This content is sponsored by MedStar Washington Hospital Center.
Uterine cancer is a common type of cancer that is typically diagnosed in women aged 45–74, according to the National Cancer Institute. With uterine cancer, there are some steps women can take to reduce their risk and seek prompt care if warning signs arise.
There are two types of uterine cancer: endometrial cancer, which affects the lining of the uterus, and uterine sarcoma, which affects the muscle wall of the uterus. Endometrial cancer is the most commonly diagnosed gynecologic cancer.
The most common symptom of uterine cancer is abnormal vaginal bleeding, which presents in both types of cancer, said Dr. Ebony Hoskins, a gynecologic oncologist at MedStar Washington Hospital Center. Other symptoms include pelvic or back pain and a noticeable mass. These symptoms are slightly more common in uterine sarcoma.
The rate of uterine cancer is rising in the United States. Uterine cancer represents 3.6% of all new cancer cases in the U.S., according to the National Cancer Institute. In 2020, the National Cancer Institute estimates that there will be 65,620 new cases of uterine cancer and 12,590 deaths from this disease.
The uterine cancer rate is in lockstep with the obesity epidemic, as approximately 70% of uterine cancers are linked to obesity, Dr. Hoskins noted.
“We have found that the incidence of uterine cancer – particularly endometrial cancer – is rising as well as the obesity epidemic is rising. So we are seeing a direct correlation regarding endometrial cancer diagnoses and obesity, making obesity a big risk factor,” Dr. Hoskins said.
Other risk factors include women who began menstruating before the age of 12 and/or entered menopause after the age of 55, have never given birth or have undergone estrogen-only hormone replacement therapy.
There are several less controllable risk factors such as age (most cases occur in women over 50), race (more cases occur in Caucasian women) and genetics (some women, including those previously diagnosed with a different form of cancer, have a greater genetic predisposition to this cancer than to others).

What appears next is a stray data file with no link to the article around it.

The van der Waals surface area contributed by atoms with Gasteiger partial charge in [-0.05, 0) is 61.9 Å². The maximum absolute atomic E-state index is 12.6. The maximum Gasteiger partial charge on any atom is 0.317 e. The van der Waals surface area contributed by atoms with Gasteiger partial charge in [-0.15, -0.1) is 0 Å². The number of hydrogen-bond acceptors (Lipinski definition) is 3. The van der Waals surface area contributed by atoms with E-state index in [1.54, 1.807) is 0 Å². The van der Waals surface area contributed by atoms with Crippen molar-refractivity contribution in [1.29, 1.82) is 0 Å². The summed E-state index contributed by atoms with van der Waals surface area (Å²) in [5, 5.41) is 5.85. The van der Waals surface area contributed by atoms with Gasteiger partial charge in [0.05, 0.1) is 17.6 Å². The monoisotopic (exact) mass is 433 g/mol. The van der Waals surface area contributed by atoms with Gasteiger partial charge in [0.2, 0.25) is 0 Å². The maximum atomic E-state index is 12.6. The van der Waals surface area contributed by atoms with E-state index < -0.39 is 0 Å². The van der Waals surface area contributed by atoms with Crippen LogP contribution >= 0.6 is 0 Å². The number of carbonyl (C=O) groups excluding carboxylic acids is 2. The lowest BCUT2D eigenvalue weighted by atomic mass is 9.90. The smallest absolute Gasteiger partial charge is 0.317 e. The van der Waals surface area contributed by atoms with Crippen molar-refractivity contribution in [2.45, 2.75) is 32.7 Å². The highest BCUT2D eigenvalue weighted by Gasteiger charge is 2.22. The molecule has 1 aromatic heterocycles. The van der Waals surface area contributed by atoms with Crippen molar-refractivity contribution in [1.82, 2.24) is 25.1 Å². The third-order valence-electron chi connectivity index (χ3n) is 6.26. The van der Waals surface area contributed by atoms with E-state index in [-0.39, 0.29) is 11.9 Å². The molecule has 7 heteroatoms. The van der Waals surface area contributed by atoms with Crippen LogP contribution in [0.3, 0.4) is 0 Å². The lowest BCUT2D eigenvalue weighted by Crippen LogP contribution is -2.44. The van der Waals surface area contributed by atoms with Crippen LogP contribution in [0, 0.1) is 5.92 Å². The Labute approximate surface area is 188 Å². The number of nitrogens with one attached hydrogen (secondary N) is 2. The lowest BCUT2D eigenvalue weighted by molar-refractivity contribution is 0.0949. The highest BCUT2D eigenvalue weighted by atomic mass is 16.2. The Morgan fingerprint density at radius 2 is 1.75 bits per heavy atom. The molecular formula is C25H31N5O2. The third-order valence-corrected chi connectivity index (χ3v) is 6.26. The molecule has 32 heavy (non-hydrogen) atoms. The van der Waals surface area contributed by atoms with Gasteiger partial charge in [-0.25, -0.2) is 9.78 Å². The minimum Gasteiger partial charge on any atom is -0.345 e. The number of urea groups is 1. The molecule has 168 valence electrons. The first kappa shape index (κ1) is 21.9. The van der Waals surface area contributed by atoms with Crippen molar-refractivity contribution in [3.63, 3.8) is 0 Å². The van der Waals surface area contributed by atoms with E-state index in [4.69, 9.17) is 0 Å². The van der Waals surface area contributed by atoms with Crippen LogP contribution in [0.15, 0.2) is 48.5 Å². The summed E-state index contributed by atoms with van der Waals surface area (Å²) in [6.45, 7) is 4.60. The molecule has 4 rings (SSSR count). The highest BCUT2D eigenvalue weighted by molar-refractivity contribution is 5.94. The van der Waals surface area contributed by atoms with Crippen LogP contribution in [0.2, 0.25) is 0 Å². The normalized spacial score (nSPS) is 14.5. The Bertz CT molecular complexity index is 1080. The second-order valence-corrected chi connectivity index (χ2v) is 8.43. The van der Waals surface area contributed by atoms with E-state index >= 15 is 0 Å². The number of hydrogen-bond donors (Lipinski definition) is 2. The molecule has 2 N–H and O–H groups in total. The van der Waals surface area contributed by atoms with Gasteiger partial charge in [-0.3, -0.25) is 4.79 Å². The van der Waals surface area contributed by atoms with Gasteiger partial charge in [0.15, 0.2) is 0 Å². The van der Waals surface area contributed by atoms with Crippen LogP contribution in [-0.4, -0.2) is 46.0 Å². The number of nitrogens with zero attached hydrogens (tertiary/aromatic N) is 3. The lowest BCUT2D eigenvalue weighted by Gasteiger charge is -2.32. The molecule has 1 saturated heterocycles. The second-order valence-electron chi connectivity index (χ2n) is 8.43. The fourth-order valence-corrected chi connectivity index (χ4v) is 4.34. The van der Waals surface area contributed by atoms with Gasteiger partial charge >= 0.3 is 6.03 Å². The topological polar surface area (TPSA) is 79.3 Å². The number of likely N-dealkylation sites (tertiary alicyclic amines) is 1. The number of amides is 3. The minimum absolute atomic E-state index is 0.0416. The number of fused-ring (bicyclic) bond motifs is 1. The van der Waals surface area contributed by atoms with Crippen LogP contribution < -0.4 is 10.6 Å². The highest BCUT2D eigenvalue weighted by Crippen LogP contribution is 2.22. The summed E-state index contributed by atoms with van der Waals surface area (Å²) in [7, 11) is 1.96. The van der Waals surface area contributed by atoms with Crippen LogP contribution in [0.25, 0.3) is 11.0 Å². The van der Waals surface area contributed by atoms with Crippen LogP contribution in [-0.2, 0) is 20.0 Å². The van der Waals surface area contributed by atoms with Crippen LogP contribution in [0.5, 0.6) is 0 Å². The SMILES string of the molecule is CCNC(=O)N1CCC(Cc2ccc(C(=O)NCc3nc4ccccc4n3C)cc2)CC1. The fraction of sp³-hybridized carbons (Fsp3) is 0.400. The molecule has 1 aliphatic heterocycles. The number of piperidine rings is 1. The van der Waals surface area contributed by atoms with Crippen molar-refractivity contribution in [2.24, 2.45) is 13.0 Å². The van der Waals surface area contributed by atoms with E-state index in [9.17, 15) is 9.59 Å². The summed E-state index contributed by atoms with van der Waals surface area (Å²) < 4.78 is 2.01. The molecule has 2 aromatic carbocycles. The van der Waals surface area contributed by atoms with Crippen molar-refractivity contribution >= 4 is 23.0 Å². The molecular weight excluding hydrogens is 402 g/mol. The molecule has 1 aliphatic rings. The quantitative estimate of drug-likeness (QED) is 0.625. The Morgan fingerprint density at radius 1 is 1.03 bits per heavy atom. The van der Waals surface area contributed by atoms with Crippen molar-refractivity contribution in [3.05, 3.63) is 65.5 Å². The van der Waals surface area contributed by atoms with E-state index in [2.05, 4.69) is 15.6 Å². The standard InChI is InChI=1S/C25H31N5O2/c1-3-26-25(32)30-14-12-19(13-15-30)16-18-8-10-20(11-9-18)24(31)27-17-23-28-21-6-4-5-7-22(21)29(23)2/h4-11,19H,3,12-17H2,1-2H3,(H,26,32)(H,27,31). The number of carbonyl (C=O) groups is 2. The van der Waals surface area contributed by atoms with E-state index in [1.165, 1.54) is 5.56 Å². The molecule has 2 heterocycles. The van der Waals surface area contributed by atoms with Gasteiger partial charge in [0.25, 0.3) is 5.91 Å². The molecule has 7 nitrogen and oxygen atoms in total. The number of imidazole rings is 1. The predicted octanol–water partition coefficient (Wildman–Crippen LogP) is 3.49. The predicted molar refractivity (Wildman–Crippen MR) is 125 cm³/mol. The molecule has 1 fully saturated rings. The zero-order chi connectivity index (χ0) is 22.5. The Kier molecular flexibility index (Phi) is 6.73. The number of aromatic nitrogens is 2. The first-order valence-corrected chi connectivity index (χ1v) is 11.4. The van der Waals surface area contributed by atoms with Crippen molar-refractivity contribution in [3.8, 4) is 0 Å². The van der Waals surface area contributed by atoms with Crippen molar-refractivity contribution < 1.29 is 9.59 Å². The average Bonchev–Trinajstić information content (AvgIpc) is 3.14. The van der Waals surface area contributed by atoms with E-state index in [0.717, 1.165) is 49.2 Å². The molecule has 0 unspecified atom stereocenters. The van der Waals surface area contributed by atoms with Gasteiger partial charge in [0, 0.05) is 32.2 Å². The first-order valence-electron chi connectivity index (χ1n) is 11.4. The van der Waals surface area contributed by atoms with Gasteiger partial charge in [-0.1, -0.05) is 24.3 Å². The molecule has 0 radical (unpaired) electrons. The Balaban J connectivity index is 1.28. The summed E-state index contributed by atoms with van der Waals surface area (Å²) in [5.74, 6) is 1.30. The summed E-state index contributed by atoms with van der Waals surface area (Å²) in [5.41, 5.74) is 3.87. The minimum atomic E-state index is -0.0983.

The importance of maintaining a healthy lifestyle can’t be overstated, Dr. Hoskins said. It can even help prevent the cancer.
“Largely it can be prevented – taking care of your body with adequate exercise and diet is the biggest prevention method,” she said.
Dr. Hoskins says if you have a difficult time maintaining diet and exercise goals alone, it may be time to consult a doctor or a nutritionist.
Increased estrogen levels can also contribute to the development of uterine cancer. So those undergoing hormone replacement therapy to help with hot flashes may want to consider non-hormonal options such as anti-depressants that can help, while not increasing cancer risk, Dr. Hoskins said.
Also, “if you experience any symptoms such as bleeding … it should prompt an evaluation by your primary care doctor or GYN physician,” Dr. Hoskins said. Early detection of precancerous conditions like atypical endometrial hyperplasia could prevent you from developing uterine cancer down the line.
MedStar Washington Hospital Center is equipped to set patients up with a skilled team of doctors and resources to help them spot and treat uterine cancer.
“Our Women’s Oncology Center is very experienced when it comes to taking care of women with gynecologic cancers,” Dr. Hoskins said. “We have multi-disciplinary teams, which include gynecologic oncologists, radiation oncologists, medical oncologists and other ancillary programs such as social work and palliative care.”
Read more in a blog post from Dr. Hoskins on MedStar Washington Hospital Center’s website.